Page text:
The report reveals that current communications around drug-resistant infections are causing widespread confusion, with low awareness in all countries. And because people don’t understand the issue they are neither aware of who may be at risk, nor inspired to apply the public pressure needed to press for political action.
The most readily understood and compelling way to talk about drug-resistant infections is as ‘undermining modern medicine’, the report says, - where common infections and routine surgery could once again prove fatal. Using this messaging alongside tailored examples of the most common procedures and illnesses in a country likely to be affected by rising drug resistance helps the public to understand that drug-resistant infections are bigger than one disease.
Using multiple terms and scientific jargon causes significant confusion. The report recommends avoiding the terms ‘antimicrobial resistance’ and ‘AMR’ outside of a scientific dialogue, as they are not understood by the majority of the public. The term ‘drug-resistant infection’ was best understood in all countries and should be used wherever possible.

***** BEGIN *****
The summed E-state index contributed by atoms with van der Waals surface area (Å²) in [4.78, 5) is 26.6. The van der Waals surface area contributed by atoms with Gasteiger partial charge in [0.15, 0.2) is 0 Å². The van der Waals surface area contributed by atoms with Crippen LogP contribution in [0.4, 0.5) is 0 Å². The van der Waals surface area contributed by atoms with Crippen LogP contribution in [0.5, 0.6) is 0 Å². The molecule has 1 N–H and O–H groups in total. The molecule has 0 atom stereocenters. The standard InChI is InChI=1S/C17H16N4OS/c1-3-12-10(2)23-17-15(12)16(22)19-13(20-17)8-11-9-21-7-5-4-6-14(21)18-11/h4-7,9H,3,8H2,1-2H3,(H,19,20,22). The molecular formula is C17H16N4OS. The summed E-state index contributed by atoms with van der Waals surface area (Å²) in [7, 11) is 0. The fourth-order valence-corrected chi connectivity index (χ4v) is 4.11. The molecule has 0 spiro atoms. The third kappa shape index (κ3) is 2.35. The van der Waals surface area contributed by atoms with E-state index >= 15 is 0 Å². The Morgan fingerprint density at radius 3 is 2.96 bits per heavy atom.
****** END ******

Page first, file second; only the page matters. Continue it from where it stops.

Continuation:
The report also finds that the majority of respondents did not see antimicrobial resistance as an issue that would affect them. It recommends explaining that the bacteria develop resistance, rather than people, to show that everyone is at risk.
How Wellcome recommends communicating about drug-resistant infections:
- Explain that they undermine modern medicine, making routine procedures and common infections untreatable.
- When talking about the science, use simple, non-technical language – like ‘drug-resistant infections’. Be clear that it is bacteria that develop the resistance, not individuals.